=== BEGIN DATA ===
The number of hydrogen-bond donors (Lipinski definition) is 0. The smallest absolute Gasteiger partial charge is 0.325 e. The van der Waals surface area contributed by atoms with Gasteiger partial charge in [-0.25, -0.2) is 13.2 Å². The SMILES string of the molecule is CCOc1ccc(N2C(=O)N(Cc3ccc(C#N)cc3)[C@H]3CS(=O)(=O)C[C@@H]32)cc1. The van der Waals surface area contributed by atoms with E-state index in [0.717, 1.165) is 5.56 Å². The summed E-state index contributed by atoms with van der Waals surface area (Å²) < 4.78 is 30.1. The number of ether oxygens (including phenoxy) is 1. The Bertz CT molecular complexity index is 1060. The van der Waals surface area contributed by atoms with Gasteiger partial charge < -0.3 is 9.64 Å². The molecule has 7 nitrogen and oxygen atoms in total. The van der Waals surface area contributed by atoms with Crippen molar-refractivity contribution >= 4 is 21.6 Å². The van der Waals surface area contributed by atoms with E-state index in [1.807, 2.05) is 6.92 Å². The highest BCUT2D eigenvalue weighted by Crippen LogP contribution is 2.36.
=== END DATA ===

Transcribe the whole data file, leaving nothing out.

The number of hydrogen-bond donors (Lipinski definition) is 0. The smallest absolute Gasteiger partial charge is 0.325 e. The van der Waals surface area contributed by atoms with Gasteiger partial charge in [-0.25, -0.2) is 13.2 Å². The SMILES string of the molecule is CCOc1ccc(N2C(=O)N(Cc3ccc(C#N)cc3)[C@H]3CS(=O)(=O)C[C@@H]32)cc1. The van der Waals surface area contributed by atoms with E-state index in [0.717, 1.165) is 5.56 Å². The summed E-state index contributed by atoms with van der Waals surface area (Å²) < 4.78 is 30.1. The number of ether oxygens (including phenoxy) is 1. The Bertz CT molecular complexity index is 1060. The van der Waals surface area contributed by atoms with Gasteiger partial charge < -0.3 is 9.64 Å². The molecule has 7 nitrogen and oxygen atoms in total. The van der Waals surface area contributed by atoms with Crippen molar-refractivity contribution >= 4 is 21.6 Å². The van der Waals surface area contributed by atoms with E-state index in [1.807, 2.05) is 6.92 Å². The highest BCUT2D eigenvalue weighted by Crippen LogP contribution is 2.36.